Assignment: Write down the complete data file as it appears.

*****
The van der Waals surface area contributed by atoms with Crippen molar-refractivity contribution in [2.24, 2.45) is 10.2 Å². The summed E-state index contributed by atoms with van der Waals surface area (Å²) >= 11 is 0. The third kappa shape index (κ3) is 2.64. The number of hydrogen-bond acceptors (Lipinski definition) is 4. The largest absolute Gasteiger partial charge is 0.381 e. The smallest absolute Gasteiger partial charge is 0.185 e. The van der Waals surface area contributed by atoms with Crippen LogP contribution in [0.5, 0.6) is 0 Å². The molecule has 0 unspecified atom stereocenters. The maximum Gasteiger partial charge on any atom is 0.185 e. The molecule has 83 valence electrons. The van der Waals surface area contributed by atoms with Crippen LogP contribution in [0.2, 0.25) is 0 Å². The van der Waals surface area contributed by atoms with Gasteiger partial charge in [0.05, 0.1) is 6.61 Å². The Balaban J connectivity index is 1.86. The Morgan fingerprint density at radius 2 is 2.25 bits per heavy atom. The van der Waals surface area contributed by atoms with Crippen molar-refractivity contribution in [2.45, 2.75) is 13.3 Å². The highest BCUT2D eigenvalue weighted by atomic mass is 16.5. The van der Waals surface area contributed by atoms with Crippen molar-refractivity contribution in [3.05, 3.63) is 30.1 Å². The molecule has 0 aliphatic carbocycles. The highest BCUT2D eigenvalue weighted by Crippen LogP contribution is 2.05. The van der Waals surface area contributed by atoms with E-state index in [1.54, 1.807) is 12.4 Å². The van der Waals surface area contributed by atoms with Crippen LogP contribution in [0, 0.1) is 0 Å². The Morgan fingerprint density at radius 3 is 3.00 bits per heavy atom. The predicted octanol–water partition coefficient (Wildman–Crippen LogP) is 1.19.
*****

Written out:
The van der Waals surface area contributed by atoms with Crippen molar-refractivity contribution in [2.24, 2.45) is 10.2 Å². The summed E-state index contributed by atoms with van der Waals surface area (Å²) >= 11 is 0. The third kappa shape index (κ3) is 2.64. The number of hydrogen-bond acceptors (Lipinski definition) is 4. The largest absolute Gasteiger partial charge is 0.381 e. The smallest absolute Gasteiger partial charge is 0.185 e. The van der Waals surface area contributed by atoms with Crippen LogP contribution in [0.5, 0.6) is 0 Å². The molecule has 0 unspecified atom stereocenters. The maximum Gasteiger partial charge on any atom is 0.185 e. The molecule has 83 valence electrons. The van der Waals surface area contributed by atoms with Crippen LogP contribution in [0.2, 0.25) is 0 Å². The van der Waals surface area contributed by atoms with Gasteiger partial charge in [0.05, 0.1) is 6.61 Å². The Balaban J connectivity index is 1.86. The Morgan fingerprint density at radius 2 is 2.25 bits per heavy atom. The van der Waals surface area contributed by atoms with Crippen molar-refractivity contribution in [2.45, 2.75) is 13.3 Å². The highest BCUT2D eigenvalue weighted by atomic mass is 16.5. The van der Waals surface area contributed by atoms with Crippen molar-refractivity contribution in [3.05, 3.63) is 30.1 Å². The molecule has 0 aliphatic carbocycles. The highest BCUT2D eigenvalue weighted by Crippen LogP contribution is 2.05. The van der Waals surface area contributed by atoms with E-state index in [1.54, 1.807) is 12.4 Å². The van der Waals surface area contributed by atoms with Crippen LogP contribution in [0, 0.1) is 0 Å². The Morgan fingerprint density at radius 3 is 3.00 bits per heavy atom. The predicted octanol–water partition coefficient (Wildman–Crippen LogP) is 1.19.